DURING the pandemic, one of us became a bit of a Star Trek fan. Minal was never really into science fiction, but she ran out of shows to watch and found herself intrigued when Stacey Abrams, who is famously a Trekkie, said that Voyager was her favorite Star Trek show, even though Deep Space Nine is considered the political allegory. Still, Abrams cited Voyager, and we can’t help thinking it was because of Captain Janeway. In Voyager, women finally had a realistic representation of female leadership aboard a Star Trek vessel, one that was determined and decisive but also empathic and willing to listen.
Still, Janeway doesn’t seem like such a big deal until Minal had finished watching all the Voyager episodes and decided to dip into Star Trek: The Next Generation (referred to as TNG among Trekkies, we’re told). The first season is almost shocking in how Patrick Stewart’s Jean-Luc Picard carries himself. He’s brash and bossy and vents his frustration by shouting at children, particularly poor Wesley. In Picard, the recent revival of the Star Trek franchise, it’s clear the character evolves since season one of TNG. But we don’t think Captain Janeway would need to evolve as much if they revived her character. In fact, she’s almost a prescient paragon of what good leadership looks like in the 21st century.
For decades, outdated models of Western leadership have prevailed, primarily centering White culture and male energy: someone who’s certain of himself, who has all the answers, who takes up space, shows no weakness, and knows how to win. But in a world turned upside down — by a pandemic, by climate change, by a reckoning with systemic injustice — what does winning even look like now?
Leaders have been getting an inkling that things are changing, that the old tools aren’t working. They have tried to lead their staff through these changes by emphasizing we are more alike than different, that anyone who works hard can succeed here, and have been befuddled when staff respond with outrage or anger.
So what exactly is going on?
The definition and expectations of leadership have changed. Talented staff no longer want a general leading them into battle; they want a coach nurturing the best out of each of them. They want someone with the courage to be vulnerable and say, “I don’t know, but I’m committed to figuring it out with you.”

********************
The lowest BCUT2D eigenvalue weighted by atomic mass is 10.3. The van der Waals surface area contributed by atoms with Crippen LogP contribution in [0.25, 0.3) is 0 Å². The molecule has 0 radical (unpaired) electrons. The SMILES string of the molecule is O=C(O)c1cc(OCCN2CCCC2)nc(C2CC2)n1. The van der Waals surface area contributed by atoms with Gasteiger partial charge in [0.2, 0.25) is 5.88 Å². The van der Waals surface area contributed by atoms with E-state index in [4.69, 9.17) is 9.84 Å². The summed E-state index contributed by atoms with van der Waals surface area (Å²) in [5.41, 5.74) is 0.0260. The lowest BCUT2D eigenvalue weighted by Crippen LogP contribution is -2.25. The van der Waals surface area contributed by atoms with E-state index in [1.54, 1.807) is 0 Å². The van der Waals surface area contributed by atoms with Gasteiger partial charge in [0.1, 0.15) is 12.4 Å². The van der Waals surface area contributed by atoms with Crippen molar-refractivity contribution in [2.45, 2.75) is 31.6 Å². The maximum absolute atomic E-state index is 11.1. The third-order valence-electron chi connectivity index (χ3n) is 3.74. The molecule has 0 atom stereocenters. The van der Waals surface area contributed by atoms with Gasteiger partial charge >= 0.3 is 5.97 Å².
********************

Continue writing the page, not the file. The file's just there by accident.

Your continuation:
They want an equitable leader. Someone who sees the system. Someone who is not tolerant of difference but rather so comfortable with it that they are willing to embrace it and make it a feature, not a bug of the workplace. They want someone who understands that great organizations encourage everyone to play to their strengths instead of insecurely asking everyone to fit into a mold of the “ideal” employee.
However, our brains are wired to feel threatened by difference. In The Power Manual, Cyndi Suarez writes:
The concept of difference is central to interactions in relationships of inequality. Humans have used differences to value, divide, and structure society—as with race, gender, class, age, and sexuality. One’s relationship to difference impacts one’s interactions, either reinforcing these structures of value or interrupting them. The supremacist approach to power offers two options for dealing with difference: ignore it or view it as cause for separation. A liberatory approach views differences as strengths and entertains interdependence as an option.
How does one begin to nurture a liberatory approach to power?
By examining your relationship to difference. Not surface-level differences—like a disagreement in approach or process to employ, the kind of difference that challenges your worldviews, your beliefs, and values. Leaders must navigate and embrace the latter to create inclusive and equitable environments where everyone thrives. And as Jessica has discovered through her work coaching leaders, this requires a higher degree of emotional intelligence, specifically, emotional self-awareness and the ability to self-regulate in the moment. The good news is you can build these muscles with intentional and consistent practice.
Normalizing discomfort for yourself and your organization is critical. Why? Because experiencing deep differences often equates to deep discomfort, which triggers your brain’s fight or flight mechanism. In this mode, critical reasoning goes offline. You react out of habit verse skillfully responding from a place of choice. The work of the equable leader is to thoughtfully respond in the face of discomfort and to demonstrate openness for deep difference.
Equitable leaders are also skilled at seeing systems and understanding interdependence. While valuing difference is the first step in the process of developing “system sight,” leaders can hone their vision by understanding their own relationship to the systems they are in. The tool Minal uses to facilitate this understanding with leaders is the Group Identity Wheel, developed by DEI practitioners and executive coaches Sukari Pinnock-Fitts and Amber Mayes. The wheel helps individuals understand themselves in all their complexity and positions their identity in relation to systems and power. It also allows them to understand both their marginalization and their privilege. This is vital to being an engaged and equitable leader. If a leader is interested in being an ally to people without the same level of privilege, then they must ask themselves, “How can I lift up the voices that may be struggling to be heard over mine in this organization?”
This can be uncomfortable, which is why emotional intelligence is critical, particularly the stamina to do difficult things. It can be tempting to duck one’s head in the sand and simply believe that the outside world will not intrude upon your company. But ignoring reality makes you a poor role model for the courageous conversations we need to have if we really want to design a more equitable world where everyone thrives.